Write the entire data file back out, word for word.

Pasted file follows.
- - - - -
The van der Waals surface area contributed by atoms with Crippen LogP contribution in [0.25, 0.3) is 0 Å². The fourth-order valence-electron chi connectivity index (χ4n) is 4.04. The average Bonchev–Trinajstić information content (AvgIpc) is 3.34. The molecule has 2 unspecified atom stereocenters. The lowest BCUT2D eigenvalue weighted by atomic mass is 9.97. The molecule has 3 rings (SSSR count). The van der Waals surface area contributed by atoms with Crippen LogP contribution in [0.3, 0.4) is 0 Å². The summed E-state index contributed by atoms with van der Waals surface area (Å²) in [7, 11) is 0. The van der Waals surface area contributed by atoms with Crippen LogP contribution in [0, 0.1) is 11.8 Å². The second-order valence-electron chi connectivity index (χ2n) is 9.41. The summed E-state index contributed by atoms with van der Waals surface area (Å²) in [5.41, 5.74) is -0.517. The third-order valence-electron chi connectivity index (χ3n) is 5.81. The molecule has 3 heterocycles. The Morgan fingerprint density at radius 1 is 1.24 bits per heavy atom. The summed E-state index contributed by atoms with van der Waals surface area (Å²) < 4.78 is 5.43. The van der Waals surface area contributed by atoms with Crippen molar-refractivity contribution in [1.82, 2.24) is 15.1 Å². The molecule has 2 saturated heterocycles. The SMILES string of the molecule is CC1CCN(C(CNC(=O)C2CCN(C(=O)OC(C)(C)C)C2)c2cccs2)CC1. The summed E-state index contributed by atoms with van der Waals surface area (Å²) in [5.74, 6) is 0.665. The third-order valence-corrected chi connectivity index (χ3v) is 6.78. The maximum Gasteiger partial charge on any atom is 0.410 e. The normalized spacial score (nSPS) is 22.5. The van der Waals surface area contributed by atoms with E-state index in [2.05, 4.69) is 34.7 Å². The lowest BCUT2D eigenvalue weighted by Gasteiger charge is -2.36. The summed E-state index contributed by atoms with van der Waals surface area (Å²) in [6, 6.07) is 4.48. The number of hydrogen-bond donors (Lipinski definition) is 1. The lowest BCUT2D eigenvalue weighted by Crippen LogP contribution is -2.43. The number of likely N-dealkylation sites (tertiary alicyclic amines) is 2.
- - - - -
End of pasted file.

The van der Waals surface area contributed by atoms with Crippen LogP contribution in [0.25, 0.3) is 0 Å². The fourth-order valence-electron chi connectivity index (χ4n) is 4.04. The average Bonchev–Trinajstić information content (AvgIpc) is 3.34. The molecule has 2 unspecified atom stereocenters. The lowest BCUT2D eigenvalue weighted by atomic mass is 9.97. The molecule has 3 rings (SSSR count). The van der Waals surface area contributed by atoms with Crippen LogP contribution in [0.3, 0.4) is 0 Å². The summed E-state index contributed by atoms with van der Waals surface area (Å²) in [7, 11) is 0. The van der Waals surface area contributed by atoms with Crippen LogP contribution in [0, 0.1) is 11.8 Å². The second-order valence-electron chi connectivity index (χ2n) is 9.41. The summed E-state index contributed by atoms with van der Waals surface area (Å²) in [5.41, 5.74) is -0.517. The third-order valence-electron chi connectivity index (χ3n) is 5.81. The molecule has 3 heterocycles. The Morgan fingerprint density at radius 1 is 1.24 bits per heavy atom. The summed E-state index contributed by atoms with van der Waals surface area (Å²) < 4.78 is 5.43. The van der Waals surface area contributed by atoms with Crippen molar-refractivity contribution in [1.82, 2.24) is 15.1 Å². The molecule has 2 saturated heterocycles. The SMILES string of the molecule is CC1CCN(C(CNC(=O)C2CCN(C(=O)OC(C)(C)C)C2)c2cccs2)CC1. The summed E-state index contributed by atoms with van der Waals surface area (Å²) in [5.74, 6) is 0.665. The third-order valence-corrected chi connectivity index (χ3v) is 6.78. The maximum Gasteiger partial charge on any atom is 0.410 e. The normalized spacial score (nSPS) is 22.5. The van der Waals surface area contributed by atoms with E-state index in [2.05, 4.69) is 34.7 Å². The lowest BCUT2D eigenvalue weighted by Gasteiger charge is -2.36. The summed E-state index contributed by atoms with van der Waals surface area (Å²) in [6, 6.07) is 4.48. The number of hydrogen-bond donors (Lipinski definition) is 1. The lowest BCUT2D eigenvalue weighted by Crippen LogP contribution is -2.43. The number of likely N-dealkylation sites (tertiary alicyclic amines) is 2.